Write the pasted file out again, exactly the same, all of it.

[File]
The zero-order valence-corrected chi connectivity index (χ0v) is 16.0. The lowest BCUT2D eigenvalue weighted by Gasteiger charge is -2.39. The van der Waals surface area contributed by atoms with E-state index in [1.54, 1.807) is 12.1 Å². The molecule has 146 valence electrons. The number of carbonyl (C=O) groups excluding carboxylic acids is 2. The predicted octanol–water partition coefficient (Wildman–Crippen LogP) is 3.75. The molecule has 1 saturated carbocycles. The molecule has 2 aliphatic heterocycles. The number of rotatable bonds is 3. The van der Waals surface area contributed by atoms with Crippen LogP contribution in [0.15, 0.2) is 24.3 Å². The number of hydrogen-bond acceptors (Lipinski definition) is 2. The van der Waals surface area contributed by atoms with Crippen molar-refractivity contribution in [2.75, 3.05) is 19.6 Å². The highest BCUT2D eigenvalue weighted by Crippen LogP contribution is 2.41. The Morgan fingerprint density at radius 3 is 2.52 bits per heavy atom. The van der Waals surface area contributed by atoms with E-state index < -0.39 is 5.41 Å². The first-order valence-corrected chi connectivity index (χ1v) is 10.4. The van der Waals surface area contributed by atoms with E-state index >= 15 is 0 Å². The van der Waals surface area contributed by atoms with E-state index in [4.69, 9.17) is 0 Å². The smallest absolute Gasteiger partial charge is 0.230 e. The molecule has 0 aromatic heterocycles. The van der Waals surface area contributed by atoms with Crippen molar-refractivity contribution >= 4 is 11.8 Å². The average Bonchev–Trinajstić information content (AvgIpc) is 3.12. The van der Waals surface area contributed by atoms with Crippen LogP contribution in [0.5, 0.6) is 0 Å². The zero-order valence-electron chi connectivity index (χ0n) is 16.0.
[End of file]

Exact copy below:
The zero-order valence-corrected chi connectivity index (χ0v) is 16.0. The lowest BCUT2D eigenvalue weighted by Gasteiger charge is -2.39. The van der Waals surface area contributed by atoms with E-state index in [1.54, 1.807) is 12.1 Å². The molecule has 146 valence electrons. The number of carbonyl (C=O) groups excluding carboxylic acids is 2. The predicted octanol–water partition coefficient (Wildman–Crippen LogP) is 3.75. The molecule has 1 saturated carbocycles. The molecule has 2 aliphatic heterocycles. The number of rotatable bonds is 3. The van der Waals surface area contributed by atoms with Crippen LogP contribution in [0.15, 0.2) is 24.3 Å². The number of hydrogen-bond acceptors (Lipinski definition) is 2. The van der Waals surface area contributed by atoms with Crippen molar-refractivity contribution in [2.75, 3.05) is 19.6 Å². The highest BCUT2D eigenvalue weighted by Crippen LogP contribution is 2.41. The Morgan fingerprint density at radius 3 is 2.52 bits per heavy atom. The van der Waals surface area contributed by atoms with E-state index < -0.39 is 5.41 Å². The first-order valence-corrected chi connectivity index (χ1v) is 10.4. The van der Waals surface area contributed by atoms with E-state index >= 15 is 0 Å². The van der Waals surface area contributed by atoms with E-state index in [4.69, 9.17) is 0 Å². The smallest absolute Gasteiger partial charge is 0.230 e. The molecule has 0 aromatic heterocycles. The van der Waals surface area contributed by atoms with Crippen molar-refractivity contribution >= 4 is 11.8 Å². The average Bonchev–Trinajstić information content (AvgIpc) is 3.12. The van der Waals surface area contributed by atoms with Crippen LogP contribution in [0.5, 0.6) is 0 Å². The zero-order valence-electron chi connectivity index (χ0n) is 16.0.